British-born U.S. psychologist influential in establishing experimental and physiological psychology. As one of the foremost psychologists of all English-speaking countries, he did much to stimulate widespread study of the basis of social behaviour. He contributed significantly to more branches and departments of psychology than anyone else writing in English. He was the exponent of hormic psychology, the central idea being that there is an end or purpose which goads us to action, without any real knowledge of its nature, and often without benefit or even thought of pleasure. Human progress can only be determined in terms of “horme” or “drive”. He theorized that human behavior is determined by both instinctive and intentional strivings.
German physicist who was a pioneer in electrochemical research. His early investigations were on the allotropes (different physical forms) of phosphorus and selenium. He was the first to compute the electricity- carrying capacity of charged atoms and molecules (ions), an important factor in understanding electrochemical reactions. He investigated the migration of ions during electrolysis (1853-59), developed expressions for and measured transport numbers. In 1869, he published his laws governing the migration of ions. For his studies of electrical phenomena in rarefied gases, the Hittorf tube has been named for him. Hittorf determined a number of properties of cathode rays, including (before Crookes) the deflection of the rays by a magnet.
British archaeologist who excavated sites in southwestern Turkey and disinterred the remains of one of the seven wonders of the ancient world, the Mausoleum of Halicarnassus (at present-day Bodrum, Turkey). Newton joined staff of British Museum in 1840. He helped to establish systematic methods for archaeology. As the first keeper (curator) of Greek and Roman antiquities at the British Museum (1861-85), London, he greatly enriched its collection by making outstanding acquisitions. Along with the chief remains from Halicarnassus, he brought to the museum the bronze Delphian serpent from Istanbul, a sculpture of the Greek goddess Demeter, the colossal lion from Cnidus, and statues from the road to Didyma (Branchidae).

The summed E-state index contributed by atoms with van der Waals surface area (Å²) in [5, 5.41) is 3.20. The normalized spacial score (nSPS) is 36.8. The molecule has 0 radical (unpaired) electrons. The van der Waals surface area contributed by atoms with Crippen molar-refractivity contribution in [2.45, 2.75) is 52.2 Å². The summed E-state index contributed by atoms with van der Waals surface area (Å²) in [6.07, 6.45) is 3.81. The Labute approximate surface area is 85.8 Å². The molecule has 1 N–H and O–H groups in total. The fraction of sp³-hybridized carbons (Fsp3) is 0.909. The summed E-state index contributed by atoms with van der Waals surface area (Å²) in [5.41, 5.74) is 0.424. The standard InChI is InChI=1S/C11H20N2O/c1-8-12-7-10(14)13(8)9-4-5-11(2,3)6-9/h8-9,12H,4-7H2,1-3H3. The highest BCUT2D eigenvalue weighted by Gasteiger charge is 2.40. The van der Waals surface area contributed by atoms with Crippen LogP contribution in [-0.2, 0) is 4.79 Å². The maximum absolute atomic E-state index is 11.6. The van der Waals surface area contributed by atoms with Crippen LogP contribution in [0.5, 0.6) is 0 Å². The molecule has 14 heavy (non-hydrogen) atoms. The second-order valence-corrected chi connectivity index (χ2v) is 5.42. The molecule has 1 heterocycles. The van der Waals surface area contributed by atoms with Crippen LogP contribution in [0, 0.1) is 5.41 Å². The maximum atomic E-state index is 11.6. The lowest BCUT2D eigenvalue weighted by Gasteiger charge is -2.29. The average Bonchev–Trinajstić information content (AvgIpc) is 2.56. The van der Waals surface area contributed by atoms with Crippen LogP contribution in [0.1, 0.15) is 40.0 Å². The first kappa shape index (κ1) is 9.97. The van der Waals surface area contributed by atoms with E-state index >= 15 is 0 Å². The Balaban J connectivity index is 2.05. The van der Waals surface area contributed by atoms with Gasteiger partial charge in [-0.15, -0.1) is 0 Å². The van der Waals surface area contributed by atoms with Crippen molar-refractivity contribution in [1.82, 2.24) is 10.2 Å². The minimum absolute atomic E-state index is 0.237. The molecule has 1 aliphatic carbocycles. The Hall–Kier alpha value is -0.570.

British army officer and archaeologist who excavated many sites in India, including Sarnath and Sanchi. He retired (1861) as a major general after 30 years of service with the Bengal engineers and then was the first director (1861–65, 1870–85) of the Indian Archaeological Survey. In the 13th century, India’s flourishing network of temples and monasteries was wiped out by invading armies, overgrown by forests, buried in humus, and forgotten. When Cunningham made it his mission to locate and dig them up again, in many cases all he had to go on were the accounts written by Fa Hien and Huien Tsiang and the occasional tip of an Ashokan pillar protruding from the earth. He wrote about the tradition of Kangra plastic surgery operations.
German-Russian embryologist who discovered the mammalian egg (1827) and the notochord. He established the new science of comparative embryology alongside comparative anatomy with the publication of two landmark volumes (in 1828 and 1837) covering the range of existing knowledge of the prebirth developments of vertebrates. He showed that mammalian eggs were not the follicles of the ovary but microscopic particles inside the follicles. He described the development of the embryo from layers of tissue, which he called germ layers, and demonstrated similarities in the embryos of different species of vertebrates. He was also a pioneer in geography, ethnology, and physical anthropology.
Died 28 Nov 1801 at age 51 (born 23 Jun 1750).
(also called Déodat De Gratet De Dolomieu) was a French geologist and mineralogist after whom the mineral dolomite was named. A member of the order of Malta since infancy, at age 19 he was sentenced to death for killing a brother knight in a duel, but was pardoned. Following a study of the Alps (1789–90), he described dolomite (1791) The rock, which gave its name to the Dolomite Mountains where it was found, has crystals of calcium and magnesium carbonate, generally white or pinks. As a member of Napoleon’s expedition to Egypt (1798), Dolomieu was captured on the way home and imprisoned at Messina. During his imprisonment he wrote his main treatise on minerals (1801), on the margins of a Bible. [Image right: dolomite][DSB gives date of death as 28 (16? 29?) Nov 1801. EB gives 26 Nov 1801.]
German Jesuit priest and scholar, sometimes called the last Renaissance man. Kircher’s prodigious research activity spanned a variety of disciplines including geography, astronomy, physics, mathematics, language, medicine, and music. He made an early, though unsuccessful attempt to decipher hieroglyphics of the Coptic language. During the pursuit of experimental knowledge, he once had himself lowered into the crater of Vesuvius to observe its features soon after an eruption. He made one of the first natural history collections. Kircher studied animal luminescence, writing two chapters of his book Ars Magna Lucis et Umbrae to bioluminescence, and debunked the idea that that an extract made from fireflies could be used to light houses. [DSB gives date of death 28 Nov 1680. EB gives 27 Nov 1680.]
NOVEMBER 28 – EVENTS – Science events on November 28th
VOA Learning English Agriculture Report
Video yêu thích